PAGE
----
It is tempting to simply dish on the details of last night, by noting how Barack Obama was far more magnanimous toward Hillary Clinton than she was toward him. Or how Clinton signaled her intention to remain a major player in the '08 campaign (I want the nearly 18 million Americans who voted for me to be respected"). Or how Obama signaled his intention to make her a major player in an Obama administration ("When we finally win the battle for universal health care - and we will win it - she will be central to that victory").
It is also tempting to simply dish the speculation, by wondering how well Clinton will pivot from her stated belief that the presumptive Democratic nominee lacks the requisite commander-in-chief credentials, to her inevitable claim on the stump that Obama is actually qualified after all. Or wondering how the elaborate dance between the two will actually play out, with Clinton presumably expecting Obama to make the first big overture about an autumn role, and with Obama presumably deciding to play it cool for awhile, because, after all, he's the nominee and chasing after her would look like a sign of weakness.
All this, and more, is great grist. But let us pause instead and simply acknowledge this historic American moment before it inevitably becomes subsumed by the day's political minutae:
An African-American has been chosen to lead a major party in a presidential election. In the space of four decades, the unimaginable has become reality.
When Obama was born on August 4, 1961, southern blacks could not sit with white patrons at lunch counters, or drink from the same water fountains, or use the same public toilets, or sit where they wanted on buses. They were routinely denied the right to vote. Civil rights workers known as Freedom Riders, who rode buses across state lines to protest segregation in transportation, were often dragged from the vehicles that spring and summer, and beaten with tire irons. Even accomplished black citizens got little respect; when NAACP lawyer Thurgood Marshall met that spring with attorney general Robert Kennedy to discuss the possibility of being nominated for a federal appeals court seat, RFK told him, "That's the problem with you people. You want too much too fast."
Even as recently as five years ago, the Democratic party - the self-advertised party of diversity, which officially vowed in 1973 to "achieve full participation of minorities...in all party affairs" - boasted not a single black U.S. senator, or black governor. And the two blacks running for president in 2004 were not worth any serious ink; the Rev. Al Sharpton had a long, sometimes sordid history of racial polarization, and Carol Moseley Braun was a former one-term senator who got dumped by the voters after a series of ethics violations.
Obama, joined in 2007 by Massachusetts Gov. Deval Patrick, are the only black Democrats currently holding statewide elective office (Harold Ford came close to winning the Tennessee Senate race in 2006), so one can't exactly say that political integration has truly been achieved. But it can be argued that Obama's historic ascendence will pry open a lot of doors that will only swing wider over time.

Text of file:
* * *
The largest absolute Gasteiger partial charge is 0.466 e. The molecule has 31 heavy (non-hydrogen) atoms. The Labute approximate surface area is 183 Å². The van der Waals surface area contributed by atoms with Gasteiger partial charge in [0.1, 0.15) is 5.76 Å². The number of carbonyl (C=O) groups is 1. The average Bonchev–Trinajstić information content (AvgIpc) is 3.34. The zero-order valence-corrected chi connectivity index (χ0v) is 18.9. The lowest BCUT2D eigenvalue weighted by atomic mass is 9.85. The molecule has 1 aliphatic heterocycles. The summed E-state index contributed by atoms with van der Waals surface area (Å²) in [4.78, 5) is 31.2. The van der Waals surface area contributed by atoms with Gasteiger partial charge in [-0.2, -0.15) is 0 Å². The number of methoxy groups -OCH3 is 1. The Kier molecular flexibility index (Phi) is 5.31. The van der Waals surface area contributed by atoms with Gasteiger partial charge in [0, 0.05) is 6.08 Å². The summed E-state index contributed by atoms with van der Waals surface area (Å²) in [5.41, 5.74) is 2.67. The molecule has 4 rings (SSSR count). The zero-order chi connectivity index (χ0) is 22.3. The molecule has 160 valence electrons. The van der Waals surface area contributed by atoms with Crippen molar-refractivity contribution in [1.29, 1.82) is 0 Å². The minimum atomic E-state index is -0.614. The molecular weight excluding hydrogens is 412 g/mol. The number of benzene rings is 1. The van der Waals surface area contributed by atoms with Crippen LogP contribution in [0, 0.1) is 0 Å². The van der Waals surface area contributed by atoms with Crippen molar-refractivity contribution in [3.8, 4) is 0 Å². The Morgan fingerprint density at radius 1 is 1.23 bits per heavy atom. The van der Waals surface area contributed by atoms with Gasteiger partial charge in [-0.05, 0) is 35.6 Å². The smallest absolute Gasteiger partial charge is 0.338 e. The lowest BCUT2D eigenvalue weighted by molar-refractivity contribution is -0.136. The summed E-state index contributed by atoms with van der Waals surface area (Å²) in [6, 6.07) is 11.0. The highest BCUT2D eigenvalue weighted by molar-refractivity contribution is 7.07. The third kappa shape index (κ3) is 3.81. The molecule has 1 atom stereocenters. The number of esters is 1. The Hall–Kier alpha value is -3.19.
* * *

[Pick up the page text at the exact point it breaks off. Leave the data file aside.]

It is also important to mark his other historic achievement, one that has often been overlooked, particularly during his spring season woes:
Hard to believe, but he was not always the frontrunner. He came out of nowhere and defeated the most prominent female politician in America (and arguably the world), someone who is wedded to the only two-term Democratic president of the last 60 years, someone who supposedly would blow out the competition (especially a freshman senator) thanks to a combination of organizational muscle and financial prowess.
And it's important to remember that the political media (the same media that Bill Clinton whines about today) basically declared her the winner last year before a singe citizen had cast a vote. Indeed, on the day Obama announced his candidacy, The New York Times took care to remind readers that Clinton was dominant, due to her "years of experience in presidential politics, a command of policy and political history, and an extraordinarily battle-tested network of fundraisers and advisers."
Yet without any serious executive experience, Obama oversaw a $250-million campaign operation that, among other achievements, pioneered new frontiers in small-donor Internet fundraising, captured the "change" theme and owned it, and managed to survive 16 months of unprecedented battle without any changes in senior campaign personnel. Clinton lagged in the money contest, lost out on "change," and had to overhaul her hierarchy. She was consistently reactive. She was outfought, although she remains too graceless to acknowledge it.
Obama is probably tempted to savor this moment in history, to reflect however briefly on how far he has come, in defiance of the odds, and on his implicit message to aspiring non-white Americans. (Indeed, by sheer coincidence, he will deliver his Democratic convention acceptance speech on the 45th anniversary of Martin Luther King's "I Have A Dream" speech). But this moment for Obama probably will have passed by the time you read this.